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Sidewalk message: 'Thank you Mayo Clinic for saving my mom'

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Tracy Haefner, a Mayo Clinic sonographer, talks Monday about a message written in chalk outside the Gonda Building. "It's good to be recognized," Haefner said.

Tear after tear fell to the sidewalk as Dr. Barbara Mercer, a family practice and geriatrics physician from Lansing, Mich., contemplated the wordschalked neatly in all caps in front of her on the sidewalk.

It's likely others also cried as they read the words from high above on various levels of the Gonda Building.

"Thank you Mayo Clinic for saving my mom — Phil."

It's not clear who Phil is; if he is a young boy, a young man or nearing retirement himself.

But his message to Mayo Clinic staff Monday morning was crystal clear.


Passersby at ground level caught a glimpse, turned their heads, slowly turned side-to-side and reacted as they slowly came to realize what the message said.

Many were, like Mercer, emotionally touched.

Mercer's sister-in-law, Judy Fogle, raised a hand to her mouth and just stood, tears welling.

One son's words, it seems, represent the feelings of many.

"It's pretty emotional walking around here," Mercer said. "We've been here for a few hours. I've sent patients here all my life, but I've never been here. I brought a sick brother."

She, her brother and sister-in-law had just left the Gonda Building, where a youngster fighting cancer was getting entertained by musicians who spilled song after kid-related song into the air, triggering joy amidst the roller coaster of medical treatment.

Mercer and Fogle sought care for Mercer's brother far and wide. But, Mercer said, their visit to Mayo has been "the first time I thought he's going to get any help."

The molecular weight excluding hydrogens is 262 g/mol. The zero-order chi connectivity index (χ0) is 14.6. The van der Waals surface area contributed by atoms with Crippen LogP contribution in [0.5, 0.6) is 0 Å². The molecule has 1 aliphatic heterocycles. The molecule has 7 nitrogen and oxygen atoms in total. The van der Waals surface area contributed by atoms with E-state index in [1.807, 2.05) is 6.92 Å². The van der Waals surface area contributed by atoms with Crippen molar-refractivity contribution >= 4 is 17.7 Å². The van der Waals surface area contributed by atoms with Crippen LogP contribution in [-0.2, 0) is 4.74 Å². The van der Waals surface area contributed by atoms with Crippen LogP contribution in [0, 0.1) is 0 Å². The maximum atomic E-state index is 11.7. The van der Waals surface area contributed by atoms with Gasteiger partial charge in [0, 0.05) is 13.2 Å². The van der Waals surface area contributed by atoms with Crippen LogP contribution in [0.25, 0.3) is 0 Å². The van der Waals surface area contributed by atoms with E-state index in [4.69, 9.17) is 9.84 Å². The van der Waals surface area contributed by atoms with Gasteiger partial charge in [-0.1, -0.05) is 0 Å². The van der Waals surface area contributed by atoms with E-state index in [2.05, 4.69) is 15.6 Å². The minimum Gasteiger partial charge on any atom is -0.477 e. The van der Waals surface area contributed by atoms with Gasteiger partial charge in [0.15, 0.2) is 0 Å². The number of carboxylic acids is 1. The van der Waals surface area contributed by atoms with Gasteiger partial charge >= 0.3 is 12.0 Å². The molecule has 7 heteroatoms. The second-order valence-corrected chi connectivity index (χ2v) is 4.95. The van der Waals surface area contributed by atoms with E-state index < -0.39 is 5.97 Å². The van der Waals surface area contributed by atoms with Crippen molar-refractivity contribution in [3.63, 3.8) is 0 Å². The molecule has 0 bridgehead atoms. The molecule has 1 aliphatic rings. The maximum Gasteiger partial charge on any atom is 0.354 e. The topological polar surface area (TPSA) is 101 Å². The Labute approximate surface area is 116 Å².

About a half million people get treated at Mayo in Rochester and its surrounding Mayo Clinic Health System sites each year.


Patients often say thank you — in a variety of ways. But the bold, semi-anonymous but very-public sidewalk art got the attention of clinic employees.

"I think it's really cool that a family member would write a message to Mayo in this way to thank us for what we do," said Joyce Overman Dube, of Rochester, a nursing-trained systems analyst with a Mayo patient-safety effort.

Mary Bergner, of Two Rivers, Wis., came to Rochester with her husband.

"They saved his life," she said. "I'm very grateful for all of the time and kind consideration that they give to patients."

The splash Phil made in chalk reverberated throughout Mayo in Rochester, with the clinic posting on Facebook that it was "the chatter among the staff" Monday.

Yet, caregiving continued unabated as passersby such as Mercer appreciated what Phil had done.

"I'm hoping I can write 'brother' down there," she said.

A sign at the Dan Abraham Healthy Living Center on Monday coincidentally had the words "make someone smile today" — also written in chalk.



Health reporter Jeff Hansel writes the Pulse on Health column every Monday. Follow him on Twitter @JeffHansel.

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